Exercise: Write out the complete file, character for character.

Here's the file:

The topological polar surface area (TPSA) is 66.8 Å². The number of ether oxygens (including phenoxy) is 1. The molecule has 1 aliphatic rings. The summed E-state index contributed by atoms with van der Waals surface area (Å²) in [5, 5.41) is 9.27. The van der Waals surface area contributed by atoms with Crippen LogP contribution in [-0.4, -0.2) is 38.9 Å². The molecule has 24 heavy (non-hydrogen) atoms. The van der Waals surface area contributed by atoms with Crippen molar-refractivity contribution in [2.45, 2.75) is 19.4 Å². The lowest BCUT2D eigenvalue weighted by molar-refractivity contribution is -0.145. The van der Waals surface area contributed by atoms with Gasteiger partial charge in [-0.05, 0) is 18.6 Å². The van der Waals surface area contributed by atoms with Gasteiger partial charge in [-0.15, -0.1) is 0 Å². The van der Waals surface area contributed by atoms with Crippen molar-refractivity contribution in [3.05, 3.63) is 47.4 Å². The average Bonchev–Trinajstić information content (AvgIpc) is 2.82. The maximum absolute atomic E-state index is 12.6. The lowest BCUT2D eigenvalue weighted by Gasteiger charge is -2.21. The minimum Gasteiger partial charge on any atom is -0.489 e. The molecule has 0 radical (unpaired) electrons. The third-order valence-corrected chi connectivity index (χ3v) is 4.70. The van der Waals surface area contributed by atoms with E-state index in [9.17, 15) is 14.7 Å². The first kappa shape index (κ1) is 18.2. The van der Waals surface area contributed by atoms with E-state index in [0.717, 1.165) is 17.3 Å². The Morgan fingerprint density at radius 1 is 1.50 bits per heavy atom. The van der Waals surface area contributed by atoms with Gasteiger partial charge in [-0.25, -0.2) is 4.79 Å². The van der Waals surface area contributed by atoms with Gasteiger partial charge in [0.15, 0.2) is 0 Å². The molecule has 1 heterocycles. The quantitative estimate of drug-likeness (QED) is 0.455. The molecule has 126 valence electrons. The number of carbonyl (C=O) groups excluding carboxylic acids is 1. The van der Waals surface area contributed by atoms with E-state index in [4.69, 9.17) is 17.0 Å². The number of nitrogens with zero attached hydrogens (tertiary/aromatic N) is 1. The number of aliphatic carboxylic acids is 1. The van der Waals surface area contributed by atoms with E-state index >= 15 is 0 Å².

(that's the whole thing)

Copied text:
The topological polar surface area (TPSA) is 66.8 Å². The number of ether oxygens (including phenoxy) is 1. The molecule has 1 aliphatic rings. The summed E-state index contributed by atoms with van der Waals surface area (Å²) in [5, 5.41) is 9.27. The van der Waals surface area contributed by atoms with Crippen LogP contribution in [-0.4, -0.2) is 38.9 Å². The molecule has 24 heavy (non-hydrogen) atoms. The van der Waals surface area contributed by atoms with Crippen molar-refractivity contribution in [2.45, 2.75) is 19.4 Å². The lowest BCUT2D eigenvalue weighted by molar-refractivity contribution is -0.145. The van der Waals surface area contributed by atoms with Gasteiger partial charge in [-0.05, 0) is 18.6 Å². The van der Waals surface area contributed by atoms with Gasteiger partial charge in [-0.15, -0.1) is 0 Å². The van der Waals surface area contributed by atoms with Crippen molar-refractivity contribution in [3.05, 3.63) is 47.4 Å². The average Bonchev–Trinajstić information content (AvgIpc) is 2.82. The maximum absolute atomic E-state index is 12.6. The lowest BCUT2D eigenvalue weighted by Gasteiger charge is -2.21. The minimum Gasteiger partial charge on any atom is -0.489 e. The molecule has 0 radical (unpaired) electrons. The third-order valence-corrected chi connectivity index (χ3v) is 4.70. The van der Waals surface area contributed by atoms with E-state index in [9.17, 15) is 14.7 Å². The first kappa shape index (κ1) is 18.2. The van der Waals surface area contributed by atoms with E-state index in [0.717, 1.165) is 17.3 Å². The Morgan fingerprint density at radius 1 is 1.50 bits per heavy atom. The van der Waals surface area contributed by atoms with Gasteiger partial charge in [-0.25, -0.2) is 4.79 Å². The van der Waals surface area contributed by atoms with Gasteiger partial charge in [0.15, 0.2) is 0 Å². The molecule has 1 heterocycles. The quantitative estimate of drug-likeness (QED) is 0.455. The molecule has 126 valence electrons. The number of carbonyl (C=O) groups excluding carboxylic acids is 1. The van der Waals surface area contributed by atoms with E-state index in [4.69, 9.17) is 17.0 Å². The number of nitrogens with zero attached hydrogens (tertiary/aromatic N) is 1. The number of aliphatic carboxylic acids is 1. The van der Waals surface area contributed by atoms with E-state index >= 15 is 0 Å².